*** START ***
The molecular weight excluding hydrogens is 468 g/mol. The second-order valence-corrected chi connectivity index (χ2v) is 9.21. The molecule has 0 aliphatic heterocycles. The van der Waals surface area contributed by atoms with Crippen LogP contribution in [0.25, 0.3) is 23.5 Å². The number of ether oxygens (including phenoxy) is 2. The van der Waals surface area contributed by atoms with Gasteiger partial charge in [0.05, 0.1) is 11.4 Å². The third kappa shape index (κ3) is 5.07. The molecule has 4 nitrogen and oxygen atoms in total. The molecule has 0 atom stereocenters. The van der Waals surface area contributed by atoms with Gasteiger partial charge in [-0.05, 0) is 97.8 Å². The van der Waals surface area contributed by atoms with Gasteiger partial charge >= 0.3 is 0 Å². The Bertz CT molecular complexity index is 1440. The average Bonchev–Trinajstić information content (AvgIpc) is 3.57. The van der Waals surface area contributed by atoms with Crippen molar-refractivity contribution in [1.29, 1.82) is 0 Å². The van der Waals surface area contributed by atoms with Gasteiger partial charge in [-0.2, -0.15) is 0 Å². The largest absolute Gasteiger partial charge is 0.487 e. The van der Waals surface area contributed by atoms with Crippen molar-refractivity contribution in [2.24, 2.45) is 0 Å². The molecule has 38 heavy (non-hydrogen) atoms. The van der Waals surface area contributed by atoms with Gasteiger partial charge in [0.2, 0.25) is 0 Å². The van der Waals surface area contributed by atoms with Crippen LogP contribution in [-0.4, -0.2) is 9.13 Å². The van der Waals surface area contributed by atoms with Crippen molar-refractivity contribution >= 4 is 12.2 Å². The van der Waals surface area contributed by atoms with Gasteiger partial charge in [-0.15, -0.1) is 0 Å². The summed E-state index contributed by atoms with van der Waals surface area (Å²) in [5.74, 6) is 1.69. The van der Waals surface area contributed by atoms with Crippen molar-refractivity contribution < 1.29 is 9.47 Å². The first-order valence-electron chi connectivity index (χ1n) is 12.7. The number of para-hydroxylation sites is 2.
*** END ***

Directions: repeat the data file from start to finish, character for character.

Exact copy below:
The molecular weight excluding hydrogens is 468 g/mol. The second-order valence-corrected chi connectivity index (χ2v) is 9.21. The molecule has 0 aliphatic heterocycles. The van der Waals surface area contributed by atoms with Crippen LogP contribution in [0.25, 0.3) is 23.5 Å². The number of ether oxygens (including phenoxy) is 2. The van der Waals surface area contributed by atoms with Gasteiger partial charge in [0.05, 0.1) is 11.4 Å². The third kappa shape index (κ3) is 5.07. The molecule has 4 nitrogen and oxygen atoms in total. The molecule has 0 atom stereocenters. The van der Waals surface area contributed by atoms with Gasteiger partial charge in [-0.05, 0) is 97.8 Å². The van der Waals surface area contributed by atoms with Gasteiger partial charge >= 0.3 is 0 Å². The Bertz CT molecular complexity index is 1440. The average Bonchev–Trinajstić information content (AvgIpc) is 3.57. The van der Waals surface area contributed by atoms with Crippen molar-refractivity contribution in [1.29, 1.82) is 0 Å². The van der Waals surface area contributed by atoms with Gasteiger partial charge in [-0.2, -0.15) is 0 Å². The largest absolute Gasteiger partial charge is 0.487 e. The van der Waals surface area contributed by atoms with Crippen molar-refractivity contribution in [2.24, 2.45) is 0 Å². The molecule has 38 heavy (non-hydrogen) atoms. The van der Waals surface area contributed by atoms with Gasteiger partial charge in [0.2, 0.25) is 0 Å². The van der Waals surface area contributed by atoms with Crippen LogP contribution in [-0.4, -0.2) is 9.13 Å². The van der Waals surface area contributed by atoms with Crippen molar-refractivity contribution >= 4 is 12.2 Å². The van der Waals surface area contributed by atoms with Gasteiger partial charge in [-0.15, -0.1) is 0 Å². The summed E-state index contributed by atoms with van der Waals surface area (Å²) in [5.74, 6) is 1.69. The van der Waals surface area contributed by atoms with Crippen molar-refractivity contribution < 1.29 is 9.47 Å². The first-order valence-electron chi connectivity index (χ1n) is 12.7. The number of para-hydroxylation sites is 2.